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Traditional measures of cardiac function are now often normal in adolescents and young adults treated with antiretroviral therapy for human immunodeficiency virus (HIV) infection. There is, however, evidence of myocardial abnormalities in adults with HIV. Cardiac strain analysis may detect impairment in cardiac function that may be missed by conventional measurements in this population.
This was a retrospective study in which echocardiograms of HIV-infected subjects (n = 28) aged 7 to 29 years who participate in a natural history study of HIV acquired early in life were analyzed and compared with matched controls. Standard echocardiographic measures, along with speckle tracking–derived strain and strain rate, were assessed.
Among the HIV-infected subjects, the median CD4 count was 667 cells/mm3, and the mean duration of antiretroviral therapy was 14.6 years. Ejection fractions and fractional shortening were normal. There were no significant differences in measures of systolic or diastolic function between the groups. The HIV-infected group had borderline increased left ventricular mass indices. Global longitudinal and circumferential strain and strain rate, as well as global radial strain rate, were significantly impaired in the HIV-infected group compared with controls. There were no associations identified between left ventricular mass index or strain indices and current CD4 count, CD4 nadir, HIV viral load, or duration of antiretroviral therapy.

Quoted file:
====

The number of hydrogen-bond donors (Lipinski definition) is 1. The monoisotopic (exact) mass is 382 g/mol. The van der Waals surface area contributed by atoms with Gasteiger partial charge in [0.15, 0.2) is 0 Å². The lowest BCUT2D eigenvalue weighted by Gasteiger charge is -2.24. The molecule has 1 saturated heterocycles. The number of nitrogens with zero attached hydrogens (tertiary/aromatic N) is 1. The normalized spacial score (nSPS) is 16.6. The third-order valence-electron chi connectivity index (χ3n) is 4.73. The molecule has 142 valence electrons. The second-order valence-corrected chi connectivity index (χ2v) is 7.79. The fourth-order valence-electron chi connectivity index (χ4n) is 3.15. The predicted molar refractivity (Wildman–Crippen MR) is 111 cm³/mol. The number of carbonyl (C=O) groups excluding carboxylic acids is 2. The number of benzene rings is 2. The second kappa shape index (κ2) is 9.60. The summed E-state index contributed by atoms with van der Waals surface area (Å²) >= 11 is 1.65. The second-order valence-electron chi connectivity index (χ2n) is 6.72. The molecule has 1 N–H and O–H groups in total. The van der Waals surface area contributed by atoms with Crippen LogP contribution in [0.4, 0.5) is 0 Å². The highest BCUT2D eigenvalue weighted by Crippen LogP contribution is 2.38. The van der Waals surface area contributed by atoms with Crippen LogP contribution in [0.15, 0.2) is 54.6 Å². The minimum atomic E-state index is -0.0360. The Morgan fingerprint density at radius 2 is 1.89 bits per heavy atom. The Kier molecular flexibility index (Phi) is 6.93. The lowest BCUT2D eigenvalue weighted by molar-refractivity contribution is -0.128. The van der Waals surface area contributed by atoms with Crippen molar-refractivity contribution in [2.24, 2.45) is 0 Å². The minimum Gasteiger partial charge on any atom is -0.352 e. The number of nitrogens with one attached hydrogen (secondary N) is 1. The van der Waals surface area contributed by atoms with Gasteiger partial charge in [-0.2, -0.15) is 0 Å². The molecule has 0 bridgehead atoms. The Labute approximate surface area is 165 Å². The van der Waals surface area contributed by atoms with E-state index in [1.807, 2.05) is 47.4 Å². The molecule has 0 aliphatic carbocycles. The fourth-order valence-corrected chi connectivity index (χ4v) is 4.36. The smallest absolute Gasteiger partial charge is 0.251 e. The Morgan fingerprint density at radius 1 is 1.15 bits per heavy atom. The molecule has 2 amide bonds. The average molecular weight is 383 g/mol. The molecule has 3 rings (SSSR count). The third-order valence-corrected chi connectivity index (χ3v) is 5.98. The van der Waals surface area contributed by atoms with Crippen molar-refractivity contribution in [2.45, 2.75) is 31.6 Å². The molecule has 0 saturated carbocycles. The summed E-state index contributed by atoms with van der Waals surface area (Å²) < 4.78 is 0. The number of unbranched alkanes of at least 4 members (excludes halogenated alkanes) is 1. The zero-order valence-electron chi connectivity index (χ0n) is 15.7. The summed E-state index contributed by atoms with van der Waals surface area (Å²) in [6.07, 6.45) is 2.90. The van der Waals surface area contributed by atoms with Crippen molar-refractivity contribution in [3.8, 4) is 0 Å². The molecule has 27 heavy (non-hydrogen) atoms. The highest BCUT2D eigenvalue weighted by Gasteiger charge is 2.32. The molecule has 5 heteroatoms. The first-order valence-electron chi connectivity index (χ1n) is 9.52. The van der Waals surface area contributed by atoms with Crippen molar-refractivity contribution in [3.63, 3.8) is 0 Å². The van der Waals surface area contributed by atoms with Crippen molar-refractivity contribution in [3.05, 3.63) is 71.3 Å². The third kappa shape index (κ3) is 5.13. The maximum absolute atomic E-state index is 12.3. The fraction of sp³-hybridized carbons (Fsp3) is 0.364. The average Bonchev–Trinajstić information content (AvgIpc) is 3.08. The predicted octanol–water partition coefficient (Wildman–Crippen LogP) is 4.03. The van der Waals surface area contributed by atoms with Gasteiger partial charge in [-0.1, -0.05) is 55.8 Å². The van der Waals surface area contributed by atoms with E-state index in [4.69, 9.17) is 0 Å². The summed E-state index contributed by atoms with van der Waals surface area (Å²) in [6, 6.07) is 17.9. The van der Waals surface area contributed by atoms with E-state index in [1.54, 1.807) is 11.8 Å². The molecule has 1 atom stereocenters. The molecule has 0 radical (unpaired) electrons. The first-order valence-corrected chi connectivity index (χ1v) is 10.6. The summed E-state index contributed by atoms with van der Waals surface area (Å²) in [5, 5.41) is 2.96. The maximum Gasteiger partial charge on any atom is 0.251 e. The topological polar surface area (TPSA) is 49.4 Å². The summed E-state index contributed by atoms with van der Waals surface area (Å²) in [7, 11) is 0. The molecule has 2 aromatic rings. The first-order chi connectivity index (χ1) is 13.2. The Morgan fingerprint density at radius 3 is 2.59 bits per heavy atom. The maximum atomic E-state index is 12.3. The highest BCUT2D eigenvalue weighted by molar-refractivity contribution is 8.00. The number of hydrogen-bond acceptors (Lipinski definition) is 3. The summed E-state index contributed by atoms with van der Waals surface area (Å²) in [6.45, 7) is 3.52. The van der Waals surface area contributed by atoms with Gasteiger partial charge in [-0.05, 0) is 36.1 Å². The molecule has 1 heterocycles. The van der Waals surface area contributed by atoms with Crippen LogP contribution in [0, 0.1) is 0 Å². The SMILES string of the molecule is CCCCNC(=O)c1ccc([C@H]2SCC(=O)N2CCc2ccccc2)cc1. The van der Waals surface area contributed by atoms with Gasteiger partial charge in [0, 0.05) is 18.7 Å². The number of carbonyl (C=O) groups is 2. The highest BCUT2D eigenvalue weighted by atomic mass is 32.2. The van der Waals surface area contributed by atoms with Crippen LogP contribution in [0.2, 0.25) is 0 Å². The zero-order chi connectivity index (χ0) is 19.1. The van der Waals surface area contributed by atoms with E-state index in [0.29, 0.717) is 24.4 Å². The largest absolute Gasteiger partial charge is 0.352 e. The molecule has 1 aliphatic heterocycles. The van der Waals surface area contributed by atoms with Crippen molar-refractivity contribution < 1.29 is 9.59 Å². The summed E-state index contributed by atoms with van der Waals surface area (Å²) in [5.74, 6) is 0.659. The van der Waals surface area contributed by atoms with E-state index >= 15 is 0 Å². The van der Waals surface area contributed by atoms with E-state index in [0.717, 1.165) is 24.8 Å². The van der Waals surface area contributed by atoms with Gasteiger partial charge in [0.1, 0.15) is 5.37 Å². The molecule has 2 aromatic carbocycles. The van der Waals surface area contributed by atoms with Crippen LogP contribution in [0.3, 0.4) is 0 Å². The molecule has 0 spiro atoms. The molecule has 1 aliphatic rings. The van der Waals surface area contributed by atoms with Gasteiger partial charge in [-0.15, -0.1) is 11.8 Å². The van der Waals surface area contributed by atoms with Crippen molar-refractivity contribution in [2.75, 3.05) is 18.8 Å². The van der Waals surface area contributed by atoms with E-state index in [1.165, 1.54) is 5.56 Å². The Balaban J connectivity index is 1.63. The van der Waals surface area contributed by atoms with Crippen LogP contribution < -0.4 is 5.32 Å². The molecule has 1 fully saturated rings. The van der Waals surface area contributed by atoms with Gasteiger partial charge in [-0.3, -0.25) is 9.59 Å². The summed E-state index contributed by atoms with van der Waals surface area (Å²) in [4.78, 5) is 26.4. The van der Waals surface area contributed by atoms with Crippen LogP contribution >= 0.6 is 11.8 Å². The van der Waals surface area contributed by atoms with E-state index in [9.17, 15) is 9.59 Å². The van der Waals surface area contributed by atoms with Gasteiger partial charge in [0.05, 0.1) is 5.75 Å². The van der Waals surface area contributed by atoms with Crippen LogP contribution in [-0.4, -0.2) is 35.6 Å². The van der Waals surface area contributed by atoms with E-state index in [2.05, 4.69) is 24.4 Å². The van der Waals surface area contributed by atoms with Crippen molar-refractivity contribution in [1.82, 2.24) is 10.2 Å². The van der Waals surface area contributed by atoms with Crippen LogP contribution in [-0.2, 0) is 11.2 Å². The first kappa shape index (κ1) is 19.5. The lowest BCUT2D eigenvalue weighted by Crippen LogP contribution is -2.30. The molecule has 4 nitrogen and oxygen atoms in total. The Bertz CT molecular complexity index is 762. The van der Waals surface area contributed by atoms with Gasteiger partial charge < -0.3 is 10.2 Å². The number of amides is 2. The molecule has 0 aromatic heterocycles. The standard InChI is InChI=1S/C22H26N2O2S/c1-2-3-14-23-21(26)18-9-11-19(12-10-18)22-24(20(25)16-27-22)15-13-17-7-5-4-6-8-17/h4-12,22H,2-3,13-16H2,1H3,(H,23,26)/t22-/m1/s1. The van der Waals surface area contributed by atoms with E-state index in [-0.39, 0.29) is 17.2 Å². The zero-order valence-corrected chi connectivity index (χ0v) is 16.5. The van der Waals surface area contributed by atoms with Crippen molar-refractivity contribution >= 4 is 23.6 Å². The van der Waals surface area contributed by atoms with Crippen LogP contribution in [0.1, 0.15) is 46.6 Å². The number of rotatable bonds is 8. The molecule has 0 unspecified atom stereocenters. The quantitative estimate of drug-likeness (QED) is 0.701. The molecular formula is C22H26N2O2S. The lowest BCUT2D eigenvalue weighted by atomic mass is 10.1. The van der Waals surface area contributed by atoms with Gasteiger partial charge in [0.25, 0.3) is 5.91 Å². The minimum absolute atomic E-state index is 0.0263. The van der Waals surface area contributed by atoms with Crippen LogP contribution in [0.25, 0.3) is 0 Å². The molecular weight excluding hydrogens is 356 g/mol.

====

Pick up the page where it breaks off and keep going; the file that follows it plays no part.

HIV-infected participants demonstrated impaired strain and strain rate despite having normal systolic function and ejection fractions. Strain and strain rate may prove to be prognostic factors for long-term myocardial dysfunction. Therefore, asymptomatic children and young adults with long-standing HIV infection may benefit from these more sensitive measures.